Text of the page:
(Ophelia, Arthur Hughes, 1852)

Whilst Millais’ famous painting hangs at Tate Britain the Manchester City Art Gallery has its own Ophelia, painted by Arthur Hughes in 1852, and originally displayed at the same time as the Millais. Hughes was only nineteen when he painted his Ophelia who is sitting at the base of an overhanging willow tree (representing her forsaken love) the choice of scene and pose is very similar to the Blake version, but the style and shape of the painting are far more reminiscent of the Millais. Queen Gertrude’s speech is inscribed on the heavy gold frame.
This time period also produced an Ophelia by the French artist Eugene Delacroix more usually associated with powerful revolutionary paintings providing a vivid commentary on the social, intellectual and artistic world of Paris in the first half of the nineteenth century, such as ‘Liberty Leading the People’. In his version of Ophelia he has allowed his romantic spirit to free itself from the stiff classicism that dominated early nineteenth century French art.

(Ophelia, Eugene Delacroix, 1853)

This painting was produced in 1853 and it may appear at first that Delacroix copied Hughes who copied Millais. However these thoughts can be laid to rest as Delacroix’s painting is based on a lithograph produced in 1843 and inspired by an English production of Hamlet that he saw in Paris in 1827. (He also made an earlier version of the painting in 1838.) He was heavily influenced by the play and made a series of thirteen lithographs which went on to influence Ford Madox Brown with his series of drawings for King Lear. So it may well have been Delacroix who inspired Millais and Hughes.

There are, however, significant differences between this painting and its two contemporaries, whilst all the paintings should be about misery, madness and death the other two seem almost inviting and have certain positive associations. The settings are still and enchanted, the flowers so fresh you can almost smell them, the water cool, still and refreshing; whereas the setting here is dark and gloomy, and the water cold and murky with a strong current. Also in the two previous examples Ophelia somehow seems content and secure in her destiny whereas here, whilst still grasping her symbolic flowers with one hand she clings to life with the other, not accepting her destiny and without enough strength to save herself but still desperately hoping to be rescued. The impact of this painting is also heightened by the strong sexual overtones. The picture here seems far more true to life and less fantasised, as if the artist is more personally involved. This could well be because when Delacroix went to the 1927 production of Hamlet he fell instantly in love with Harriet Smithson the actress that played Ophelia and later went on to marry her.
A similar study could be done on another ‘outbreak’ of Ophelia paintings produced around 60 years later. John William Waterhouse, famous for his paintings of classical, historical, and literary subjects produced a beautiful Ophelia in 1910 (his third painting of the subject), an interesting addition to this painting is the two spectators who can be seen on the bridge in the background. Another point of interset is that the model is probably his wife. In the same year W.G. Simmonds produced a watercolour illustration for a copy of Hamlet (now owned by the Huntington library) ‘The Drowning of Ophelia’. Whilst the vacant expression on the face can be compared with Millais’ Ophelia the striking thing about this visualization is the white dress that billows over the water to suggest the wings of an angel.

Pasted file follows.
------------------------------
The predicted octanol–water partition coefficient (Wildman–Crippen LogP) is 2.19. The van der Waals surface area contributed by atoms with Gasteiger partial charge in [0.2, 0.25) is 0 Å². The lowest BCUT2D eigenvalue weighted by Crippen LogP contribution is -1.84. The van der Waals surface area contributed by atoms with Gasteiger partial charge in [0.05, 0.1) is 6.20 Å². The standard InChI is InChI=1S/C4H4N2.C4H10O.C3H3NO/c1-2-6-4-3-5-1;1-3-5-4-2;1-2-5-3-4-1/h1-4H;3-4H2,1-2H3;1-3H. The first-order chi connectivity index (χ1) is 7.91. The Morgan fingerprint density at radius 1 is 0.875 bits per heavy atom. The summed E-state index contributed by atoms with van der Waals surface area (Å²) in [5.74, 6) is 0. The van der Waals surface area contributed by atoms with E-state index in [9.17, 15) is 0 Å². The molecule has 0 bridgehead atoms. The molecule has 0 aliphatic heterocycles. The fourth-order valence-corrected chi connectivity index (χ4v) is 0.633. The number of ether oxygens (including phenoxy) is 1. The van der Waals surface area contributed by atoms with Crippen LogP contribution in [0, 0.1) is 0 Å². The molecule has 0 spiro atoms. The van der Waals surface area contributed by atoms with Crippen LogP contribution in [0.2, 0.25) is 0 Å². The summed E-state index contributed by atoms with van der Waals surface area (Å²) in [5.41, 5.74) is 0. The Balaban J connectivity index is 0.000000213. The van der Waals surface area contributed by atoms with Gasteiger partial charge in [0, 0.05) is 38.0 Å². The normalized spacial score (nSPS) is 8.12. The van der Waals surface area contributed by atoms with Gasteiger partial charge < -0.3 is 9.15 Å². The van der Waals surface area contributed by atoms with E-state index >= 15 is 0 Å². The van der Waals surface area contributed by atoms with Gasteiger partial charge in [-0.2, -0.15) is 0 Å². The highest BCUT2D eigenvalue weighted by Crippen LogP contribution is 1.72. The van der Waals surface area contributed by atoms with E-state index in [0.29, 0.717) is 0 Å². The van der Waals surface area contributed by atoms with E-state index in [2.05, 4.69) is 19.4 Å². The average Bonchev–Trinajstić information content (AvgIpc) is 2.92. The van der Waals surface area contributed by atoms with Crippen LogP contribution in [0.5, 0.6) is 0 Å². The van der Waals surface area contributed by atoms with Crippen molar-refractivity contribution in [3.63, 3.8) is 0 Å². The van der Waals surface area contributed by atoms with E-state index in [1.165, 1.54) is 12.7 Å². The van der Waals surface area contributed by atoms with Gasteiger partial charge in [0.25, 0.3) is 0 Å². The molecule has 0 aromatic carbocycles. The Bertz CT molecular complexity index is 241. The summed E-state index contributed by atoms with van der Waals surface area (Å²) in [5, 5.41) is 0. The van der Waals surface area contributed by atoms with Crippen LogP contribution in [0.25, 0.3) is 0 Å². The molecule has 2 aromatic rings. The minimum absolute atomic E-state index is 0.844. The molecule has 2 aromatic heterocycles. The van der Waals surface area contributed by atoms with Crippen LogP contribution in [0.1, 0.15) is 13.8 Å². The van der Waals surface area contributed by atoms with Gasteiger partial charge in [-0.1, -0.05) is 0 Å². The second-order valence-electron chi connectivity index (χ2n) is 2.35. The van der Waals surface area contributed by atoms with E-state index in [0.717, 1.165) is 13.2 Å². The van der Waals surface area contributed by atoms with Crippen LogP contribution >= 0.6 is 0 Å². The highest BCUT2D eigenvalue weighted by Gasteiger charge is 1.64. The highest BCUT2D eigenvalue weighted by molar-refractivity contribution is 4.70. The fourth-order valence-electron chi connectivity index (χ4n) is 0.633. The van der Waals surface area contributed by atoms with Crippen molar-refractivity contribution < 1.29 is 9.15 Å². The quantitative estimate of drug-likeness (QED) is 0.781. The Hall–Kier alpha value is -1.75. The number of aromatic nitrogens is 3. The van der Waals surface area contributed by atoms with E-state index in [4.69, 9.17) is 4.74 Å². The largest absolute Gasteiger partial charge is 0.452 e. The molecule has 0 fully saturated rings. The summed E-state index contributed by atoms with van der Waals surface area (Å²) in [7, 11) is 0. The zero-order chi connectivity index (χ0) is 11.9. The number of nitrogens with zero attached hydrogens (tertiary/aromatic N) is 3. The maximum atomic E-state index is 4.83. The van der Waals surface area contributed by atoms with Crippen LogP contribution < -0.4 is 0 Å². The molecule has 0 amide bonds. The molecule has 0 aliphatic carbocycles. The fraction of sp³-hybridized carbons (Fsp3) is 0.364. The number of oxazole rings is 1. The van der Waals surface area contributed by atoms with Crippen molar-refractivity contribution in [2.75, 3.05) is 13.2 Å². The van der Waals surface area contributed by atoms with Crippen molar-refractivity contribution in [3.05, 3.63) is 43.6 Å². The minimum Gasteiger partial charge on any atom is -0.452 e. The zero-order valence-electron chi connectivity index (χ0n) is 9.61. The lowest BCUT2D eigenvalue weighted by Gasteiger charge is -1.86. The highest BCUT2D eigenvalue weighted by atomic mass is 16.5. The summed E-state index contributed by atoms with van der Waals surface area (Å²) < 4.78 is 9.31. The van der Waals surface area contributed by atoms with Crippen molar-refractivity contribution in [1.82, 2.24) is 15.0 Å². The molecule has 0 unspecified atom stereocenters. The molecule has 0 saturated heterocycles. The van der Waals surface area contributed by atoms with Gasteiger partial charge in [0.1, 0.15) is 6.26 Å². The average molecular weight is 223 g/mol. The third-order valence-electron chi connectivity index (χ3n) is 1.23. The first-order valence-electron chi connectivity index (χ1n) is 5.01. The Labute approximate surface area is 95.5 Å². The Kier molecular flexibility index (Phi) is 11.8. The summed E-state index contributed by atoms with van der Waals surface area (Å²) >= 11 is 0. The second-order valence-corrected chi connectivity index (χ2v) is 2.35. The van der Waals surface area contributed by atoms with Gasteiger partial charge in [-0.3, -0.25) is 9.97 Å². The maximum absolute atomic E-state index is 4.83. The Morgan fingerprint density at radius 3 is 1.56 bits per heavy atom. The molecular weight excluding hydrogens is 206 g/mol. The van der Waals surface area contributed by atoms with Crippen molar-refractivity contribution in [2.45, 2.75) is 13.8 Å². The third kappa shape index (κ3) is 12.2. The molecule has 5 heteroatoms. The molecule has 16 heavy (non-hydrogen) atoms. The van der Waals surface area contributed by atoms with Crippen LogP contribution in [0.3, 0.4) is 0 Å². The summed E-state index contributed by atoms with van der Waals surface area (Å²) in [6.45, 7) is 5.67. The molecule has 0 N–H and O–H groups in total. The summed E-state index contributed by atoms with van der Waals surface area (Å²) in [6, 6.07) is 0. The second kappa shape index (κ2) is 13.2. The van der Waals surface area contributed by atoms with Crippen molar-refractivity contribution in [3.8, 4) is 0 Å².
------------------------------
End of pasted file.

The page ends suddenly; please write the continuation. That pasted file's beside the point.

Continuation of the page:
(Ophelia, John William Waterhouse, 1910)
(The Drowning of Ophelia, W.G. Simmonds, 1910)

Both of these paintings have a very similar style to their Pre-Raphaelite forerunners so it is a refreshing change to look at a pastel drawing produced around 1905 by Odilon Redon, French printmaker, draughtsman and painter. In accordance with Symbolist theories Redon was more interested in exploring the inner psyche than in depicting reality in a straightforward manner. His aim was to find a form of artisitic expression that would inspire introspection and thought on the part of the viewer. His belief in an enchanted inner vision led to the creation of highly imaginative pastels, paintings and lithographs with fantastical subjects representing fragments of dreams. His work became very influential for a group of younger symbolists who called themselves the Nablis.

(Ophelia, Odilon Redon, 1905)

The artistic asprirations of Redon correspond favourably with those of New York photographer Gregory Crewdson, curently living and working in New York. Crewdson treds a fine line between cinema and photography creating single photographs of carefully created scenes using a whole arsenal of film making techniques. He says “I love the experience of cinema - being enveloped in a complete world of anothers imagination. I love the quality of film - how it can capture so richly the colour and light of a scene. And I love photography for what it leaves unsaid, for it is from this that we can start to spin our own imagination.” His images are like incomplete sentences, with little reference to prior events or what may follow. A woman dressed only in a white slip, floats on the surface of the water submerging her living room - a modern day suburban Ophelia (2001) complete with settee and out-of-date wallpaper patterns. There are no flowers here, except possibly in the wallpaper design but they have been repaced with the sysbols of a modern day American suburban housewife, bringing Ophelia into the twenty-first century.

(Untitled (Ophelia), Gregory Crewdson, 2001)

So far all these Ophelias have been produced by male artists, only one female artist has appeared, Annie Ovenden, who like Blake was a member of the Brotherhood of Ruralists. Her Ophelia (1979) was created for display in their exhibtion held in 1980 which was themed on Ophelia. Presumably Blake’s version would have been shown at the same exhibition along with several more Ophelias of the time. The Pre-Raphaelites were a clear influence on the Ruralists and Ovendens painting might be regarded as paying homage to Millais. The red poppy is extremely prominent in this version.

(Ophelia, Annie Ovenden, 1979)

Artists may have been inspired by each other or by a particular perfomance of the play or by the text itself but always Ophelia seems to be treated with kindness and with a heart-felt longing to keep her alive and beautiful forever in their minds and fantasies. The last words come from Lucinda Hawksley, freelance writer and author of the book ‘Lizzie Siddal: The Tragedy of a Pre-Raphaelite Supermodel’ in an article about Millais’ Ophelia she finishes by saying “Ophelias death throes can be read as a moment of ecstasy. An ecstasy experienced by a woman usually trammelled by the conventions of her society, or of her imagination, who has come to regard her existence as mere drudgery, and who has finally found freedom.”

No comments: